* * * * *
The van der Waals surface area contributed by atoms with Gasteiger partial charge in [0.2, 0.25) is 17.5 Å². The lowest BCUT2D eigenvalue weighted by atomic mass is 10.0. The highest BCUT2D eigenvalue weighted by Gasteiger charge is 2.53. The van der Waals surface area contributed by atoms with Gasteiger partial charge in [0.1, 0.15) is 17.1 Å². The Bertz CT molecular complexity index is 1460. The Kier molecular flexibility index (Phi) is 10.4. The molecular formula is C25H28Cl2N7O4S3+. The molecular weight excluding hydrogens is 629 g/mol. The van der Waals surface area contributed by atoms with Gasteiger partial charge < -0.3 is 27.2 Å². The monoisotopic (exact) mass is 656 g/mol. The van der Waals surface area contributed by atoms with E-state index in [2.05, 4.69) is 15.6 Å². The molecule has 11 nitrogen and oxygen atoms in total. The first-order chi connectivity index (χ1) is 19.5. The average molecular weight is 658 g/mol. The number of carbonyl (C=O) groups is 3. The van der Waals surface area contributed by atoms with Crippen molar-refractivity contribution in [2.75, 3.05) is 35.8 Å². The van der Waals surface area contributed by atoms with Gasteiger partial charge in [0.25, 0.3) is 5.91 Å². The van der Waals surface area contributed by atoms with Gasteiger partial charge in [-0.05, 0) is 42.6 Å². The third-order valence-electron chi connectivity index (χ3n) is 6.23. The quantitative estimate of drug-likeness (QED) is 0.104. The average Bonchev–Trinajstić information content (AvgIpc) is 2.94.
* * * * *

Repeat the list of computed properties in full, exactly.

The van der Waals surface area contributed by atoms with Gasteiger partial charge in [0.2, 0.25) is 17.5 Å². The lowest BCUT2D eigenvalue weighted by atomic mass is 10.0. The highest BCUT2D eigenvalue weighted by Gasteiger charge is 2.53. The van der Waals surface area contributed by atoms with Gasteiger partial charge in [0.1, 0.15) is 17.1 Å². The Bertz CT molecular complexity index is 1460. The Kier molecular flexibility index (Phi) is 10.4. The molecular formula is C25H28Cl2N7O4S3+. The molecular weight excluding hydrogens is 629 g/mol. The van der Waals surface area contributed by atoms with Gasteiger partial charge < -0.3 is 27.2 Å². The monoisotopic (exact) mass is 656 g/mol. The van der Waals surface area contributed by atoms with E-state index in [2.05, 4.69) is 15.6 Å². The molecule has 11 nitrogen and oxygen atoms in total. The first-order chi connectivity index (χ1) is 19.5. The average molecular weight is 658 g/mol. The number of carbonyl (C=O) groups is 3. The van der Waals surface area contributed by atoms with Crippen molar-refractivity contribution in [2.75, 3.05) is 35.8 Å². The van der Waals surface area contributed by atoms with Gasteiger partial charge in [0.25, 0.3) is 5.91 Å². The van der Waals surface area contributed by atoms with Gasteiger partial charge in [-0.05, 0) is 42.6 Å². The third-order valence-electron chi connectivity index (χ3n) is 6.23. The quantitative estimate of drug-likeness (QED) is 0.104. The average Bonchev–Trinajstić information content (AvgIpc) is 2.94.